If the enemy goes for a certain resource type, they will go around mining that, leaving the ones they are not going for. Scouting the area and seeing what they left behind will tell you what they are going for. However, it requires a miner to see what resource type(s) is being left behind.

2. Then it would be nice to have a counter available.

This is the one that would not be fulfilled (as I said before is not fulfilled by asteroids)

3. Then it would be nice to be able to deliberately mine the resources you need for that counter.

I think this is easy to see...with what you need being all over it's easy to mine it, but would have some problems late game once asteroid count dwindles.


Top
 Profile  
 

 Post subject: Re: Asteroid/Mineral Distribution
PostPosted: Thu Jul 09, 2015 9:53 am 
User avatar
Yarrr
Joined: Thu Apr 04, 2013 1:33 am
Posts: 494
Wiki edits: 126
Offline
It isn't meant to be an attack on you, Puppet. This is simply how I argue, and I understand it can be a little aggressive and offensive. So if I offended you, I'm sorry.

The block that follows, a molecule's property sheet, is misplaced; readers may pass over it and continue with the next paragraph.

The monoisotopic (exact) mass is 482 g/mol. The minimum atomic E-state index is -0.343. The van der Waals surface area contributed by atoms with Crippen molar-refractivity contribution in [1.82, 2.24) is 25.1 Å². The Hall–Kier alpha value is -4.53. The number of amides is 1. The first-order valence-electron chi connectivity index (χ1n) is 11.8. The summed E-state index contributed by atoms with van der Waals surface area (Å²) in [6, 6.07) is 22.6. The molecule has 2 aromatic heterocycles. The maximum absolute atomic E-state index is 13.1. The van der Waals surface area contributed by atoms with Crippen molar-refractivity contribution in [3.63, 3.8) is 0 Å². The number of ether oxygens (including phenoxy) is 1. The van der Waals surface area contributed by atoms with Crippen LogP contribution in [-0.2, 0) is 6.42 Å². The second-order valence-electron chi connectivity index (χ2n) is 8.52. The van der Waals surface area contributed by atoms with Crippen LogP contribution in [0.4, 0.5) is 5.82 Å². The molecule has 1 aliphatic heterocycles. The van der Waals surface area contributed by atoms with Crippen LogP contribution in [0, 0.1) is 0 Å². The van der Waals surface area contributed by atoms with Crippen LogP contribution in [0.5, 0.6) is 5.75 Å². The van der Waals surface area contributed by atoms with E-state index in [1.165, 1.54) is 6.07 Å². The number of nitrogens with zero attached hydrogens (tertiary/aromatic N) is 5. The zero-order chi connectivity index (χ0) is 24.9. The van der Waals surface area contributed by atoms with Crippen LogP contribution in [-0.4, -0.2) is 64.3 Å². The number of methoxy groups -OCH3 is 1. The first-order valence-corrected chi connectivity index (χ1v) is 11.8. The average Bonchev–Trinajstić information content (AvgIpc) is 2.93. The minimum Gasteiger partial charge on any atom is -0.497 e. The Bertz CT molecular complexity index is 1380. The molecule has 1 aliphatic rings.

This is just how I am.

... anyhoo--

...

Regarding the counter point about how most of those upgrades could been seen should there be model displays...
... then what's the point of narrowing it down based upon their resources? If ultimately you're going to figure it out by clashing with the enemy and seeing what they have, isn't it redundant to try and narrow it down by looking at the resources they have if in order to discover what they actually have, you have to actually go and fight them anyways?